July is a time to remember those who fought to create and preserve our freedom. We can also honor those individuals in our everyday lives who have stood up to the tyranny of self-centeredness, fought for and nurtured strong relationships. Most of us know a few individuals who choose to do what it takes to grow a marriage, a family or build a community. They often take “the road less traveled” in order for their loved ones to feel safe and that they matter.
Acts of treason and betrayal, when the United States of America was being formed, held grave consequences for those involved and our country. Betrayal in our closest relationships can incur the deepest of consequences as well. That betrayal fractures marriages, children’s growth and development, flourishing communities and ultimately our nation’s greatest resource, each other. The crippling ripple effects of our personal choices can have epidemic, world-wide results.
Dr. John Gottman, one of the most well-respected academic researchers in the field of marriage and family and author of What Makes Love Last: How to Build Trust and Avoid Betrayal, describes 10 ways to betray a partner in addition to sexual betrayal. He explains that relationships are built on the foundation of trust, and the erosion of trust in a relationship begins in the seemingly most insignificant of moments. You choose to turn toward your partner or away from your partner when they need you most, whether you are consciously aware or not. Choosing to turn away from someone when they need your support or attention invites distrust. They no longer trust that you will be there for them. Over time, that constant turning away develops into a sense of betrayal, and ultimately a fractured marriage that lead to divorce, even in relationships that practice fidelity. The following behaviors contribute to a sense of betrayal, according to Gottman:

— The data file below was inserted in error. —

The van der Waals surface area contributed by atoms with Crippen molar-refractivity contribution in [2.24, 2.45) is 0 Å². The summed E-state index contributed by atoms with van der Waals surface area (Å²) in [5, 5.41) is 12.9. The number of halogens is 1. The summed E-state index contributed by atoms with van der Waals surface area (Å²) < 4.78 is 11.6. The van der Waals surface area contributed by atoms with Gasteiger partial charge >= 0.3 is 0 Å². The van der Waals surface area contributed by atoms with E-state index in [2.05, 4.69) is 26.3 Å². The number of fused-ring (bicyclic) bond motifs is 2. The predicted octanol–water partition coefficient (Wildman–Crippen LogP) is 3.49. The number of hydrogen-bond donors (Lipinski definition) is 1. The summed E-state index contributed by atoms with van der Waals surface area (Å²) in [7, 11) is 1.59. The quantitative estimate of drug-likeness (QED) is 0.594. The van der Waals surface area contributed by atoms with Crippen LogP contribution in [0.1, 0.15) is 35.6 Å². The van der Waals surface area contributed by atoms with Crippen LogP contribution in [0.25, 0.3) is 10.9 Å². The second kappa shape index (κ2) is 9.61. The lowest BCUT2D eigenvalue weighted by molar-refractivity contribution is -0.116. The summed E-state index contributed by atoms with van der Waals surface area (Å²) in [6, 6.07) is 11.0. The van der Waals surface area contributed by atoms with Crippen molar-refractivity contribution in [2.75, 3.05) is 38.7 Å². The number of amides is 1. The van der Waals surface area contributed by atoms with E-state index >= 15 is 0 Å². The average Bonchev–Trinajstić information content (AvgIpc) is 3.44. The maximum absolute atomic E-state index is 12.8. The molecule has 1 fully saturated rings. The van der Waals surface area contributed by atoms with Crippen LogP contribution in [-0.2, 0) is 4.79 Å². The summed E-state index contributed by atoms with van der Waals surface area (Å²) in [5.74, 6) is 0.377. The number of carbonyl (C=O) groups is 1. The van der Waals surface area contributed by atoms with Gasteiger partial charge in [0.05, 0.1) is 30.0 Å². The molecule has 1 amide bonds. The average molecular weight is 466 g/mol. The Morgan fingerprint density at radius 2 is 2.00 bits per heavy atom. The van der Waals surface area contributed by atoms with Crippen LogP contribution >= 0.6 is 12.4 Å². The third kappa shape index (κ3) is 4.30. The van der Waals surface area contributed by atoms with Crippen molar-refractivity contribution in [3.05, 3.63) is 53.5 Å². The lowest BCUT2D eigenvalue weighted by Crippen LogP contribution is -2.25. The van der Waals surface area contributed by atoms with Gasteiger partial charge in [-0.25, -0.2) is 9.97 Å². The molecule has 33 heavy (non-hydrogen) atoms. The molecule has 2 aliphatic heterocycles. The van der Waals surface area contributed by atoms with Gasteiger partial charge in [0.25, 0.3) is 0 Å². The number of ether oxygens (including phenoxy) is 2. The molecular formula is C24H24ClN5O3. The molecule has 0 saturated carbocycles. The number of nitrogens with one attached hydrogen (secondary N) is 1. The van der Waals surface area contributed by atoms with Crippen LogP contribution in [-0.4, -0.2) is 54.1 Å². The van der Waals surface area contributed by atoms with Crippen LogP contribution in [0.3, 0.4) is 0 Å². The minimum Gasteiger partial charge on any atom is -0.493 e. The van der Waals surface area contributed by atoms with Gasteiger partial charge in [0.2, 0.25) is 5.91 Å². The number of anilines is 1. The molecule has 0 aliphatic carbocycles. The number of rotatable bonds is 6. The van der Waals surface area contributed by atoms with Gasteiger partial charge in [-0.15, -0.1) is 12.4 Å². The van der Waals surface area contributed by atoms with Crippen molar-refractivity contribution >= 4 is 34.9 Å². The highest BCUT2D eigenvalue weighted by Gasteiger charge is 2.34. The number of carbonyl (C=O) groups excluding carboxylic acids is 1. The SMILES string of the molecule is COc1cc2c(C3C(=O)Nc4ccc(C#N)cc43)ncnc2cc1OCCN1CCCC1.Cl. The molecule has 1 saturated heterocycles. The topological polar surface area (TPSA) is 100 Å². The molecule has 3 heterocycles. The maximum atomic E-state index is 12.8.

- Conditional Commitment – The underlying attitude is “I am here for you…until something or someone better comes along.” The partner is not fully in the relationship and any incident can diminish how much intimacy and support their partner receives.
- A Nonsexual Affair – This relationship involves a supposedly platonic relationship that a partner would be uncomfortable watching the interactions or upset with the closeness shared.
- Lying – Keeping secrets or not sharing the truth in order to avoid blow-ups or arguments in order to keep the peace.
- Forming a Coalition Against the Partner – When a partner includes outside family or friends in decisions, constantly vents or criticizes the spouse, or aligns with their parent over their spouse regarding issues, erosion of trust prevails.
- Absenteeism or Coldness – Instead of sharing true feelings, the partner chooses to give the cold shoulder OR emotionally not being present for the spouse when they need support or feedback.
- Withdrawal of Sexual Interest – A variety of reasons for not making sex a priority can lead to a sense of betrayal. Those reasons include busyness, stress, negative body image, criticism, not feeling cherished, mismatched sex drives, or physical/medical issues. When the issues are not addressed in honest, loving ways, hurt and rejection can consume the relationship, according to Gottman.